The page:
It be Women in Horror Month, wahey! Don’t worry lads, only another couple of weeks and we’ll be back to Men in Everything 11 Months so don’t be worrying your pretty little heads over it. 😉 To be fair to my fairer sex all the posts from men that I’ve seen about WiHM have been extremely positive. However there is always someone who insists on behaving like something of a douche and, more than likely, starts speaking without engaging their brain-mouth filter.
Ridiculous cockwombles aside I think that any excuse to celebrate the fantastic fiction produced by women is a valid excuse. So I thought I would share some thoughts on some absolutely amazing women writers that I’ve discovered over the last few years.
Nicole Cushing has been producing short fiction in the Bizarro and Weird fiction genres for a good while now but it is her two longer pieces that I really want to bring to people’s attention –Children of No One (UK, USA) and I am the New God (UK, USA).
I first discovered Cushing’s work when I was searching online for work by Thomas Ligotti and this name kept on cropping up. Nicole Cushing, Nicole Cushing, Children of No One. My interest was piqued and so I decided to download Children of No One from Amazon. I’m not really a fan of ebooks on account of not having an e-ink reader and so having to read on my phone -I can’t read long texts on a screen and tend to even print off short stories rather than read them online. I devoured Children of No One however and went straight out to pre-order I am the New God.
Children of No One is a dark, very dark, look at the extremes to which a person can go when they are driven by a single goal and who are convinced of the overwhelming value of their desires. The story follows an extremely wealthy individual as he attempts to get access to an underground, highly illegal, art installation. Throw in a hefty dose of occult mystery and the disgusting attitude of the elite towards poor and working people and you have a disturbing, chilling, and fantastical tale of a very human darkness.
Cushing’s second novella, I am the New God, is perhaps, for the most part, a more traditional horror tale of madness and murder. A highly disturbed young man is contacted by, an, equally disturbed, monk who convinces him of his divine destiny. This results in twisted experiments to test the veracity of the monk’s claims, a murderous road trip, and a gloriously twisted and ecstatic finale.
Cushing has two books being released this year. A collection of short fiction -The Mirrors from Cycatrix Press and her debut novel Mr Suicide from Word Horde.
Kiernan has been producing dark fiction since the early 1990s but I first found her fiction with the publication of the sublime The Drowning Girl: A Memoir in 2012. She has produced 10 novels, a whole bunch of comic books and hundreds of pieces of short fiction. She’s also a published palaeontologist to boot. The two works of Kiernan’s that I want to talk about are The Red Tree (UK, USA) and The Drowning Girl: A Memoir (UK, USA).
I’ve discussed The Red Tree before and so I’ll let that review speak for itself. Suffice to say this is one of the best pieces of cosmic horror produced in the last decade, at least the last decade.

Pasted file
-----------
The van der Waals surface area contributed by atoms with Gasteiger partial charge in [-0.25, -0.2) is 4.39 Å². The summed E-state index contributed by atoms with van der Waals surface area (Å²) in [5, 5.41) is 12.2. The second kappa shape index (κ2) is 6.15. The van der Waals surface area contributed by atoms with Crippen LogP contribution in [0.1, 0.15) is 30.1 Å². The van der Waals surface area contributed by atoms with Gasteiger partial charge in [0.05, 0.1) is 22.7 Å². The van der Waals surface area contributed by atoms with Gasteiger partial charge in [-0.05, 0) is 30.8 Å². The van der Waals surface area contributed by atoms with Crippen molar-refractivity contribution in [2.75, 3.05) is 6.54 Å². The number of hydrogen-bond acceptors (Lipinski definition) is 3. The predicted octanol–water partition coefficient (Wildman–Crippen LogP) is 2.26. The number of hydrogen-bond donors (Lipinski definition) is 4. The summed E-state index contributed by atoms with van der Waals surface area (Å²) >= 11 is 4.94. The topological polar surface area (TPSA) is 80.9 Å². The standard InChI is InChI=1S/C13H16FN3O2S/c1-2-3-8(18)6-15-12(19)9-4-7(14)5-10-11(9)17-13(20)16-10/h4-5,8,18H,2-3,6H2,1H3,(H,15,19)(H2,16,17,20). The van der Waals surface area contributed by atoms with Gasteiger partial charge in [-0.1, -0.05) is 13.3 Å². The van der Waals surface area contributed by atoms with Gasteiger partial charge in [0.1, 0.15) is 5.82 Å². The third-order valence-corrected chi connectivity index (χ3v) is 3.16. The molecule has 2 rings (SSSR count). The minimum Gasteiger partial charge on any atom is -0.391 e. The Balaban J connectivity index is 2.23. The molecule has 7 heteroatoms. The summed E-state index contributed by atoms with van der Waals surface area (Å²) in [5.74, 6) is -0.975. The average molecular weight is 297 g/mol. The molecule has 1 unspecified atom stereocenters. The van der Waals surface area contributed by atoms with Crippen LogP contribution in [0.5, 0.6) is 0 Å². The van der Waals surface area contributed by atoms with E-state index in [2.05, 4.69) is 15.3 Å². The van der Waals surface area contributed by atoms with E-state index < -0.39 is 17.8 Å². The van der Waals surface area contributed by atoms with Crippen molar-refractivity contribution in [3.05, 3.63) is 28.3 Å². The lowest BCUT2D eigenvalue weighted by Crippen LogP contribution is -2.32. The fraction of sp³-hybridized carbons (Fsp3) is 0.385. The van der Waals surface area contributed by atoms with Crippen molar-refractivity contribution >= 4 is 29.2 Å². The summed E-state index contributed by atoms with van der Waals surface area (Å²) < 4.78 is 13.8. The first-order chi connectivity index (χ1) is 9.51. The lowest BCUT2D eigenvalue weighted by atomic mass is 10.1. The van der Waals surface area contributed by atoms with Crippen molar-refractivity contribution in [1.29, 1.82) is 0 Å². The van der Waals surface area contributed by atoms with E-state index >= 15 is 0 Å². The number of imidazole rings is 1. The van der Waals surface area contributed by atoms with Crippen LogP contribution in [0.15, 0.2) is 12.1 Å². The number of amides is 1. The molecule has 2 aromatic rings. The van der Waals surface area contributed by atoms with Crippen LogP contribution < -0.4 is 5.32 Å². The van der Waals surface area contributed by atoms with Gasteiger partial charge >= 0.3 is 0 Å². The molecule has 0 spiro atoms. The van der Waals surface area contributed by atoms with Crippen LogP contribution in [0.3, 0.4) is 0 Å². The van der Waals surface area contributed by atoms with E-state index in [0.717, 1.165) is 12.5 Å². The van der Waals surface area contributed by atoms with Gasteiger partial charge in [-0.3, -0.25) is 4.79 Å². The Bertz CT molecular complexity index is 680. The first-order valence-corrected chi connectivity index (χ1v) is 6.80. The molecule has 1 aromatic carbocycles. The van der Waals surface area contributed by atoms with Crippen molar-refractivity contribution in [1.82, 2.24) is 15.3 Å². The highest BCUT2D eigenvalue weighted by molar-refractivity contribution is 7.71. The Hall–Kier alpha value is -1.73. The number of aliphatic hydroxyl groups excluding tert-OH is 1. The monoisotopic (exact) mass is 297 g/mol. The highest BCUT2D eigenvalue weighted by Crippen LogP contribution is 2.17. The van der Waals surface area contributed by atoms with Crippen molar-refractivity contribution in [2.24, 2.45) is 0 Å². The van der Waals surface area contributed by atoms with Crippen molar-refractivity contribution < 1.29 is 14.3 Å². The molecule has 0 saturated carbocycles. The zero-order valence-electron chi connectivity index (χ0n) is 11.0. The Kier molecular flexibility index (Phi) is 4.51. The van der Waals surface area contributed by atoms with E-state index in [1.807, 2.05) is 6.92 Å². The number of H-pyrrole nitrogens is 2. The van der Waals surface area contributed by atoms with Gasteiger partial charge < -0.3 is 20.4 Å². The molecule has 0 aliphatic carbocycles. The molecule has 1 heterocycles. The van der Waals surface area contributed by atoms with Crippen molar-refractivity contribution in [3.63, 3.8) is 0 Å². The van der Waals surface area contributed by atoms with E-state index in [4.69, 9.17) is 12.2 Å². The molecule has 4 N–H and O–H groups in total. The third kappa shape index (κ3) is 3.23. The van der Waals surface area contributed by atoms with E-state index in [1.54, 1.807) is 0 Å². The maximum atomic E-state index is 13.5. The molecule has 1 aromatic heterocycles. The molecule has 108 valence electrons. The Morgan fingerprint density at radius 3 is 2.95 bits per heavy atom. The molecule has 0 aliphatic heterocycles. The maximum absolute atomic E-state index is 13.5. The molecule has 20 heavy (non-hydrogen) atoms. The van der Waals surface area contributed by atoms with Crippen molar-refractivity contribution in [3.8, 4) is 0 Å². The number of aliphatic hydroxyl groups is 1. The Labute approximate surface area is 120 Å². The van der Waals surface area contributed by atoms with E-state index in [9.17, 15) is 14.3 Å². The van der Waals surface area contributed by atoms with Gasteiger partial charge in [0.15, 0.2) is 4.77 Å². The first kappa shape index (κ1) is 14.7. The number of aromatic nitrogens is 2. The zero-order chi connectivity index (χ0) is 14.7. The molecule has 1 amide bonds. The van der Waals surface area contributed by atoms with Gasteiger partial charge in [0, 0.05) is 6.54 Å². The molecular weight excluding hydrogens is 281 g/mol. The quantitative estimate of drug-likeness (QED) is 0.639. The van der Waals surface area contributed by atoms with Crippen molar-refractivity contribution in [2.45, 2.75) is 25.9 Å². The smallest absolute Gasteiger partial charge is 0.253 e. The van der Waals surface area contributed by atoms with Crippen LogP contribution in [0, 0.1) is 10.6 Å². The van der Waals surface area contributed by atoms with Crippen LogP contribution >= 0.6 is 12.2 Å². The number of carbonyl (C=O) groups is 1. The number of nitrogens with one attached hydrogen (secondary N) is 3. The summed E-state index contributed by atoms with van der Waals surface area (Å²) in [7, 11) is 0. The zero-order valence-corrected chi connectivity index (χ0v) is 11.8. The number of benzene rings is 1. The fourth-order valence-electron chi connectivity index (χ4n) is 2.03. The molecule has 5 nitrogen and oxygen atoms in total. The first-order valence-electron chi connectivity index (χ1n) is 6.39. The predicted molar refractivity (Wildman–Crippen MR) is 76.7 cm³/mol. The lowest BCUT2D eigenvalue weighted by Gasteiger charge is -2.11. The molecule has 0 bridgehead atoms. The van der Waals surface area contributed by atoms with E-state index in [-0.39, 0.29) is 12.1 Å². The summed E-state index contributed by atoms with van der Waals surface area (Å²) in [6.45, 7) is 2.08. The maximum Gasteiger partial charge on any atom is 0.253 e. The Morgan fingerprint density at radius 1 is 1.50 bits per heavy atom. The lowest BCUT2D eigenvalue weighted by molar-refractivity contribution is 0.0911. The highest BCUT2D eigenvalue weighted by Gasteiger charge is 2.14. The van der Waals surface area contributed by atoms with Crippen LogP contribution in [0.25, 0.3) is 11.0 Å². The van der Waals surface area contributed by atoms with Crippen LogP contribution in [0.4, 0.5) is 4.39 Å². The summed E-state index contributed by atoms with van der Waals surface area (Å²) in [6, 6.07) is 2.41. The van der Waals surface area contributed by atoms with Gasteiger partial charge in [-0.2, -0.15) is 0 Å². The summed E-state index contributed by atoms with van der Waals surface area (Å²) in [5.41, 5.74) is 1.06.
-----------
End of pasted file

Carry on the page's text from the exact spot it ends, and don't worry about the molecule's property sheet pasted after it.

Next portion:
The Drowning Girl: A Memoir is in some ways similar to The Red Tree in that it deals with an unreliable narrator who is fully aware that they are an unreliable narrator and makes no attempt to hide it. The Drowning Girl is the story of India Morgan Phelps, or Imp, a young woman with an undefined mental health issue kept stable with medication who has an encounter with a naked woman she meets by the side of a deserted road one spring, or possibly winter, who is a mermaid, or possibly a werewolf, and the affect this has on Imp and her relationship with her games journalist girlfriend.
Kiernan’s prose is utterly beautiful and her ability to build a sense of disorientation and weird horror is second to none.
Livia Llewellyn is a writer of erotically charged weird fiction. She has one collection of her short fiction currently available, 2011’s Engines of Desire: Tales of Love and Other Horrors (UK, USA), but has at least one new collection due out this year (I think).
I talked briefly about her story Furnace in my ongoing review of The Year’s Best Weird Fiction -you can read that here, which first appeared in the Thomas Ligotti tribute anthology The Grimscribe’s Puppets (UK, USA).
Another story of particular note that was published recently is It Feels Better Biting Down which was published in Nightmare Magazine’s October 2014 special Women Destroy Horror! special issue. A story of twin sisters with a special birth defect who encounter something weird that changes them completely yet somehow makes them even more themselves. Llewellyn’s language is rather erotically charged which adds to the discomfort the story instils in the reader.
These are just three of the prominent women currently writing wonderful weird fiction and who are some of the driving forces behind the weird renaissance that is presently underway. They are by no means alone in this however. There are some amazing women working in the field, too many in fact for me to even consider writing briefly about. We have the likes of Molly Tanzer, Gemma Files, A.C. Wise, Joyce Carol Oates, Ellen Datlow, Silvia Moreno-Garcia, Allyson Bird, Kathe Koja, and so many, many more. So many in fact that it seems absurd that we should need a Women in Horror Month and it is a sad fact, considering the breath taking quality of the work produced, that we still do.